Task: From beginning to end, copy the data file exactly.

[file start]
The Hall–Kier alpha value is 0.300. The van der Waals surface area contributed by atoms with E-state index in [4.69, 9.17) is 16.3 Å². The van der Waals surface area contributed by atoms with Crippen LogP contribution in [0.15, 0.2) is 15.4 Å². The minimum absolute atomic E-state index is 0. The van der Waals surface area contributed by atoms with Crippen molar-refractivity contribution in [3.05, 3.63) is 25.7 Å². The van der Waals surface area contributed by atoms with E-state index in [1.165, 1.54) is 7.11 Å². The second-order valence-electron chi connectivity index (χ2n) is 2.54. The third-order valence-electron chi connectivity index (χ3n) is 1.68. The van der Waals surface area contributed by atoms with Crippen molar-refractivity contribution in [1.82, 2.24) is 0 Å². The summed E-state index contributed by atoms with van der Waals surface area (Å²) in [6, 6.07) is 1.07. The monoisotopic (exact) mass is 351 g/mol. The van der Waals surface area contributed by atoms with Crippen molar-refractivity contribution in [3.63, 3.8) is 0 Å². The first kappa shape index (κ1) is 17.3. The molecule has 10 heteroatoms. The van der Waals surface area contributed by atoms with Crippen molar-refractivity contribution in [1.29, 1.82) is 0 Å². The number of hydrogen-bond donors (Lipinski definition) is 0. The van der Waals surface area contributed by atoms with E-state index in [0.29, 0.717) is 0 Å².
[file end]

The Hall–Kier alpha value is 0.300. The van der Waals surface area contributed by atoms with E-state index in [4.69, 9.17) is 16.3 Å². The van der Waals surface area contributed by atoms with Crippen LogP contribution in [0.15, 0.2) is 15.4 Å². The minimum absolute atomic E-state index is 0. The van der Waals surface area contributed by atoms with Crippen molar-refractivity contribution in [3.05, 3.63) is 25.7 Å². The van der Waals surface area contributed by atoms with E-state index in [1.165, 1.54) is 7.11 Å². The second-order valence-electron chi connectivity index (χ2n) is 2.54. The third-order valence-electron chi connectivity index (χ3n) is 1.68. The van der Waals surface area contributed by atoms with Crippen molar-refractivity contribution in [1.82, 2.24) is 0 Å². The summed E-state index contributed by atoms with van der Waals surface area (Å²) in [6, 6.07) is 1.07. The monoisotopic (exact) mass is 351 g/mol. The van der Waals surface area contributed by atoms with Crippen molar-refractivity contribution in [3.63, 3.8) is 0 Å². The first kappa shape index (κ1) is 17.3. The molecule has 10 heteroatoms. The van der Waals surface area contributed by atoms with Crippen molar-refractivity contribution in [1.29, 1.82) is 0 Å². The number of hydrogen-bond donors (Lipinski definition) is 0. The van der Waals surface area contributed by atoms with E-state index in [0.29, 0.717) is 0 Å².